It's the first question that's more difficult, how a world from the hands of a good God could have gone so bad. And to be honest, I'm not entirely clear about the answer. This is something that's bugged me for a long time, and it's the one element of evolution and Christian theology that I can't reconcile in a satisfactory manner. If there was an historical fall, then I think the question becomes a bit less pressing, as we can answer it with a standard appeal to "free will". But if there wasn't an historical Fall, and I think that's at least a possibility, the question is more difficult and more problematic.

Here are a few things that I think about when this starts bugging me:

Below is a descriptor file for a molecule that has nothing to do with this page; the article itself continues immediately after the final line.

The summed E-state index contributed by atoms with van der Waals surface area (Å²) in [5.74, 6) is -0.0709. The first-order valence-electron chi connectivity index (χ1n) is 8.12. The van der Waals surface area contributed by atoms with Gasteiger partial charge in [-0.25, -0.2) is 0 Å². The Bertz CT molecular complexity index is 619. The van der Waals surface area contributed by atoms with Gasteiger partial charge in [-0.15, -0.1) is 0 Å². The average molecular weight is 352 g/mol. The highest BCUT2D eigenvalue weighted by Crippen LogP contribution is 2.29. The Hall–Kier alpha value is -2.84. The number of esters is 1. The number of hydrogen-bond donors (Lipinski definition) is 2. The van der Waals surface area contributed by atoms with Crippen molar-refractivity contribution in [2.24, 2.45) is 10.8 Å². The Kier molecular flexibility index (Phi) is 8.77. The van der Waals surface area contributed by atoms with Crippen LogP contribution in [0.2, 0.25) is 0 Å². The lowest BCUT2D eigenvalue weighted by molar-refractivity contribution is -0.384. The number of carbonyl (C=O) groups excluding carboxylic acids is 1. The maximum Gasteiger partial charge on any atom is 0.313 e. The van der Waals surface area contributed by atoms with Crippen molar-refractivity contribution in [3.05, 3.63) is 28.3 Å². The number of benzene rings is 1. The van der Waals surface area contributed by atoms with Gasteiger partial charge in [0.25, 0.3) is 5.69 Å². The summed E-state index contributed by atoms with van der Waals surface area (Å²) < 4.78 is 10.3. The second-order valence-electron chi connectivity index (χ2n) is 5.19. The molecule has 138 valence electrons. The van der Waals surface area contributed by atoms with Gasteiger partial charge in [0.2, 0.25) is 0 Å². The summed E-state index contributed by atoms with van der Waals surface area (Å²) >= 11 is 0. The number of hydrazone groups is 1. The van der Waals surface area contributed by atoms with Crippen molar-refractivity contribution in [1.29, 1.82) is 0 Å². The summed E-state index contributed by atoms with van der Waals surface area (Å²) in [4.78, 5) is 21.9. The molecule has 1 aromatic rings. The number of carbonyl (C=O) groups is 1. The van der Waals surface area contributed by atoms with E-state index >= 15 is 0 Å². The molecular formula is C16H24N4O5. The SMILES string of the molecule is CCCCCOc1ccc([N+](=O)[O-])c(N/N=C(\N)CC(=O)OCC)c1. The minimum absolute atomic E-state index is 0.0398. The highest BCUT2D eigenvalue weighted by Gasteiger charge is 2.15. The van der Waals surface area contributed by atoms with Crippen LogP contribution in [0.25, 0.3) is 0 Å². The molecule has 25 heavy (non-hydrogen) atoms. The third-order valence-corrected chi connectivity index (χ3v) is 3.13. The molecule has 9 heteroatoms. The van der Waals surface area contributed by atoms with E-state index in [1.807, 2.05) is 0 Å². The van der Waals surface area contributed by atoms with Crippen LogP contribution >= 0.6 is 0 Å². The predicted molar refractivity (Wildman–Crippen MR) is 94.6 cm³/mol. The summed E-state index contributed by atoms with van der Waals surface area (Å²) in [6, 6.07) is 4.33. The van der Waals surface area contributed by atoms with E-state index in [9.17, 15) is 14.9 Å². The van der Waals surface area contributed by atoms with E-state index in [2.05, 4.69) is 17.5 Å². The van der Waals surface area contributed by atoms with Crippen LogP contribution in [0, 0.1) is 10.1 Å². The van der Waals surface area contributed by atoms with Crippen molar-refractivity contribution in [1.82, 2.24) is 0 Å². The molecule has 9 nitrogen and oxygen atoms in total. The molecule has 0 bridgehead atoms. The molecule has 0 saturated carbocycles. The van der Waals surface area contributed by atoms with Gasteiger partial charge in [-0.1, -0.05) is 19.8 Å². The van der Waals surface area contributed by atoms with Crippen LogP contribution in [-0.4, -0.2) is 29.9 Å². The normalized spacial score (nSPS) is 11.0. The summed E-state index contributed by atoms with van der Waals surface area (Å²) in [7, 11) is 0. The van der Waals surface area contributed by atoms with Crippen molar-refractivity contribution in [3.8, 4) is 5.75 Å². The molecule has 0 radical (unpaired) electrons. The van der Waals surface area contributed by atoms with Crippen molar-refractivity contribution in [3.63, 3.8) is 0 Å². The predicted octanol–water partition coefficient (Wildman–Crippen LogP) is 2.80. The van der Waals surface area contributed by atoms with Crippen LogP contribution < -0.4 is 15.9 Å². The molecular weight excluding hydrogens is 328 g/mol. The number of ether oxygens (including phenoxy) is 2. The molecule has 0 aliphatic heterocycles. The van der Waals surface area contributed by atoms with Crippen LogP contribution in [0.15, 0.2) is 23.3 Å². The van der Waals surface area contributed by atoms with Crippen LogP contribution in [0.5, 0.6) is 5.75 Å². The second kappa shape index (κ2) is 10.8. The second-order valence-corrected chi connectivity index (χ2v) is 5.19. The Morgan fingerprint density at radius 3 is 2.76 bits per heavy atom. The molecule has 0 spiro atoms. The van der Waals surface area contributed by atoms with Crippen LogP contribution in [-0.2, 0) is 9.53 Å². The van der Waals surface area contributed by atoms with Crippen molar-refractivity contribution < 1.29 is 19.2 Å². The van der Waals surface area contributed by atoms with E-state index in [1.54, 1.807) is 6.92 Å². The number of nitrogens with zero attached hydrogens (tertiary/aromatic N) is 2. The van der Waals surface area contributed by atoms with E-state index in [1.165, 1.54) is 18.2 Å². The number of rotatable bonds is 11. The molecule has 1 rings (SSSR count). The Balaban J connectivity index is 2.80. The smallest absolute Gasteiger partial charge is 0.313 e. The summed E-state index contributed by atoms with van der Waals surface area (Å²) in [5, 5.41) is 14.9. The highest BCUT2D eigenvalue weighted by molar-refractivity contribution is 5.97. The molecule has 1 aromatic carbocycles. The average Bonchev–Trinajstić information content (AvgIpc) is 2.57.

1. There may actually have been an historical fall. It's quite possible that evidence of a Fall wouldn't show up in the fossil record at all. For instance, imagine that God decided to grace a particular branch of the homo tree with a soul, with the recognition that they were made by a Creator and had an obligation to Him. They could have been granted natively the same sort of control over their bodies (and disease and pain) that you find on occasion in the great yogis of India: though not immortal, their lives would have been dramatically better than ours, and even if they suffered from disease or pain, they would have experienced pain very differently, as an important point of feedback, but not as overpowering, distressing and crippling. This branch could have even developed a very advanced culture (not necessarily an advanced material culture, which is quite different), before making some crucial decision, some critical rejection of the good, which ruined their paradisal world forever. Imagine how difficult it is to live honestly in a country like Mexico, where corruption runs rampant, and how nearly impossible it is to change that culture of corruption. It doesn't take a lot of imagination to see that, once ruined, a completely honest and loving society would be gone forever. If this happened, that primal rejection is now remembered only through legends and myths, whispers of golden opportunities forever lost and rumors of a shadow embraced, stories of gardens and naked innocence and a serpent coiled around the tree of the knowledge of good and evil. You could hunt through the Olduvai Gorge for a thousand years and never once discover a fossil or a potsherd that would confirm or disconfirm that event.